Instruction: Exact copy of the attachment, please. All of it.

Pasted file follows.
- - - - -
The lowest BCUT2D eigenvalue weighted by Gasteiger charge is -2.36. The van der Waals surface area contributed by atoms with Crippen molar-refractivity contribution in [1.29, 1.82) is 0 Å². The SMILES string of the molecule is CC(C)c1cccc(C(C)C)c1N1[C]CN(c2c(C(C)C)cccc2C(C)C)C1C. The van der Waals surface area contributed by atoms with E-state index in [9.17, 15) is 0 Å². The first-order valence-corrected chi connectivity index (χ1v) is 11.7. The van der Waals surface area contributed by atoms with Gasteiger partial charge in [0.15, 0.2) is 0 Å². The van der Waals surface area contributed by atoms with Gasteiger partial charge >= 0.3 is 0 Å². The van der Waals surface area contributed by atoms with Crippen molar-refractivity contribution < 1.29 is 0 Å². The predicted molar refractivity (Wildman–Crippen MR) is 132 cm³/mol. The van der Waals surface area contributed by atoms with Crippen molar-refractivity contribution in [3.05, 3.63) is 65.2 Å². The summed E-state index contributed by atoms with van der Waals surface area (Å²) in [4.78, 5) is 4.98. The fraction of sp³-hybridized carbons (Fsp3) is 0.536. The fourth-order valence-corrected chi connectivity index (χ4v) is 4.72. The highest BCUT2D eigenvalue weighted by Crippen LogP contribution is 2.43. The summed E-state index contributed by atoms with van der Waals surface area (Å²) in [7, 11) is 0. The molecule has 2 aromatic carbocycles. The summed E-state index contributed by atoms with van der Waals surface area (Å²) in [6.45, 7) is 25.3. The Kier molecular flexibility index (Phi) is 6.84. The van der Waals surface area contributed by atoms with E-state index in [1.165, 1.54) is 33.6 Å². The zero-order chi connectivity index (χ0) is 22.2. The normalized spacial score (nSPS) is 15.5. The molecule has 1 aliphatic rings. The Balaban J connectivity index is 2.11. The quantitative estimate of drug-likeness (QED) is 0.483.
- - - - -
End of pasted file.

The lowest BCUT2D eigenvalue weighted by Gasteiger charge is -2.36. The van der Waals surface area contributed by atoms with Crippen molar-refractivity contribution in [1.29, 1.82) is 0 Å². The SMILES string of the molecule is CC(C)c1cccc(C(C)C)c1N1[C]CN(c2c(C(C)C)cccc2C(C)C)C1C. The van der Waals surface area contributed by atoms with E-state index in [9.17, 15) is 0 Å². The first-order valence-corrected chi connectivity index (χ1v) is 11.7. The van der Waals surface area contributed by atoms with Gasteiger partial charge in [0.15, 0.2) is 0 Å². The van der Waals surface area contributed by atoms with Gasteiger partial charge >= 0.3 is 0 Å². The van der Waals surface area contributed by atoms with Crippen molar-refractivity contribution < 1.29 is 0 Å². The predicted molar refractivity (Wildman–Crippen MR) is 132 cm³/mol. The van der Waals surface area contributed by atoms with Crippen molar-refractivity contribution in [3.05, 3.63) is 65.2 Å². The summed E-state index contributed by atoms with van der Waals surface area (Å²) in [4.78, 5) is 4.98. The fraction of sp³-hybridized carbons (Fsp3) is 0.536. The fourth-order valence-corrected chi connectivity index (χ4v) is 4.72. The highest BCUT2D eigenvalue weighted by Crippen LogP contribution is 2.43. The summed E-state index contributed by atoms with van der Waals surface area (Å²) in [7, 11) is 0. The molecule has 2 aromatic carbocycles. The summed E-state index contributed by atoms with van der Waals surface area (Å²) in [6.45, 7) is 25.3. The Kier molecular flexibility index (Phi) is 6.84. The van der Waals surface area contributed by atoms with E-state index in [1.165, 1.54) is 33.6 Å². The zero-order chi connectivity index (χ0) is 22.2. The normalized spacial score (nSPS) is 15.5. The molecule has 1 aliphatic rings. The Balaban J connectivity index is 2.11. The quantitative estimate of drug-likeness (QED) is 0.483.